"In order to feed the estimated 9.6 billion people expected to be living on Earth by 2050, experts predict we'll need to increase food supplies by 70 to 110 percent."
Today, respected organizations like Lloyds, the Food and Agriculture Organization of the U.N. and the World Bank among many others, are once again raising the warning flag about future food security, and this time the yawning gap between supply and demand of our staple food grains that produce the bulk of the world's calories is even greater. The spectacular yield gains of the green revolution have flattened in the great grain baskets of the world, while population growth, income growth (which leads to more meat and dairy consumption, multipliers for grain consumption) and food-based biofuels are driving demand even higher. In order to feed the estimated 9.6 billion people expected to be living on Earth by 2050, experts predict we'll need to increase food supplies by 70 to 110 percent, or as World Food Prize recipient Gebisa Ejeta said in 2010, "We'll have to learn to produce as much food in the next four decades as we have since the beginning of civilization."
That alone seems an impossible task. But a few additional hurdles lie in our way. The fundamental requirements for growing food grains haven't changed much in the past 10,000 years: suitable soil, adequate freshwater and a climate that food crops can endure. The first two are finite resources already showing their natural limits as we pave over good farmland and steadily drain our aquifers. By some estimates, the amount of arable farmland lost to development and degradation amounts to about 30 million hectares each year -- roughly the size of the Philippines -- while the World Bank estimates that 15 to 35 percent of global water withdrawals are unsustainable. Yet water demand is projected to increase 55 percent by mid-century -- when nearly half the globe will be living in water-stressed regions of the globe.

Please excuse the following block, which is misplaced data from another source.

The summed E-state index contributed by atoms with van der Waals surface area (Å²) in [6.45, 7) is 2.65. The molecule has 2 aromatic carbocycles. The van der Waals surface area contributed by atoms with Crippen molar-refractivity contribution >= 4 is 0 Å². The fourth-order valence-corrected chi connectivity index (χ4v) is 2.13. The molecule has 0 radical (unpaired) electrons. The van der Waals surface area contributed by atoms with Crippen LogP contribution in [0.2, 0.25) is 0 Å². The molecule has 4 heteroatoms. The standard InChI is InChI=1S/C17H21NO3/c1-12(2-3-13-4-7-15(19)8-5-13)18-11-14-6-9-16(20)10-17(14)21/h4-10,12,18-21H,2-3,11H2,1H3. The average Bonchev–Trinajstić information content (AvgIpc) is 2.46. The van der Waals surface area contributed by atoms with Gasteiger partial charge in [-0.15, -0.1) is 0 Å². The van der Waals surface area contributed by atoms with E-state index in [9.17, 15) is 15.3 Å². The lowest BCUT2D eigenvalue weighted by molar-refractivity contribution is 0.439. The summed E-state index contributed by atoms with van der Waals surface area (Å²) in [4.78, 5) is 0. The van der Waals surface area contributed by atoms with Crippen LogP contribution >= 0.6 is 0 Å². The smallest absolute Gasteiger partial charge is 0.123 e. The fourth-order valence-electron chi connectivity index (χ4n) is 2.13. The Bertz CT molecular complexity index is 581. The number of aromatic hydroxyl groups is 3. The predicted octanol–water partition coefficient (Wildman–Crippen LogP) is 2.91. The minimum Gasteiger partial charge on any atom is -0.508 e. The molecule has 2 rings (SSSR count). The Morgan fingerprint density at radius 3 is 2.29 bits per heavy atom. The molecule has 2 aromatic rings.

A benign climate also seems a thing of the past. The heat wave that hit Europe in 2003 killed more than 70,000 people and withered grain and fruit yields by 20 to 36 percent. Russia, one of the largest exporters of wheat, lost a third of its crop in 2010 to the hottest summer since 1500. Back to back droughts in the United States during 2012 and 2013 were the worst since the 1950s, affecting more than half the nation's farmland and costing more than $30 billion.